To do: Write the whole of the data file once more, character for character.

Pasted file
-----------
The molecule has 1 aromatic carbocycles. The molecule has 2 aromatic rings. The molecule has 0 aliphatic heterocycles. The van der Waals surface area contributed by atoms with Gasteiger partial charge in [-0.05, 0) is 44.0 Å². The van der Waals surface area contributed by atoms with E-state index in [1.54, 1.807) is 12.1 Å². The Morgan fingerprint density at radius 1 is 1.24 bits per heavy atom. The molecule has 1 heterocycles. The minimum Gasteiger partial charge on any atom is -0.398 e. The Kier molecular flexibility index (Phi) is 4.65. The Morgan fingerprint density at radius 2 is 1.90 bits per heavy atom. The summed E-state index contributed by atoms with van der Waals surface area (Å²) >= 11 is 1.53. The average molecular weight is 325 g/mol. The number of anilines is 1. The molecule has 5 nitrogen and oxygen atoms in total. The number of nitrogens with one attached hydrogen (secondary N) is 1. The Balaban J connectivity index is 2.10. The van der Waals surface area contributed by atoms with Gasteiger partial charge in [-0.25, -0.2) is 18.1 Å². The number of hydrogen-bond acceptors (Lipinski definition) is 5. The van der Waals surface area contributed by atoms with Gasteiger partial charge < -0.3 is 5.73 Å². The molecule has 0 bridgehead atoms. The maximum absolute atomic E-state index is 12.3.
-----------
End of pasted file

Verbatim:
The molecule has 1 aromatic carbocycles. The molecule has 2 aromatic rings. The molecule has 0 aliphatic heterocycles. The van der Waals surface area contributed by atoms with Gasteiger partial charge in [-0.05, 0) is 44.0 Å². The van der Waals surface area contributed by atoms with E-state index in [1.54, 1.807) is 12.1 Å². The Morgan fingerprint density at radius 1 is 1.24 bits per heavy atom. The molecule has 1 heterocycles. The minimum Gasteiger partial charge on any atom is -0.398 e. The Kier molecular flexibility index (Phi) is 4.65. The Morgan fingerprint density at radius 2 is 1.90 bits per heavy atom. The summed E-state index contributed by atoms with van der Waals surface area (Å²) >= 11 is 1.53. The average molecular weight is 325 g/mol. The number of anilines is 1. The molecule has 5 nitrogen and oxygen atoms in total. The number of nitrogens with one attached hydrogen (secondary N) is 1. The Balaban J connectivity index is 2.10. The van der Waals surface area contributed by atoms with Gasteiger partial charge in [-0.25, -0.2) is 18.1 Å². The number of hydrogen-bond acceptors (Lipinski definition) is 5. The van der Waals surface area contributed by atoms with Gasteiger partial charge < -0.3 is 5.73 Å². The molecule has 0 bridgehead atoms. The maximum absolute atomic E-state index is 12.3.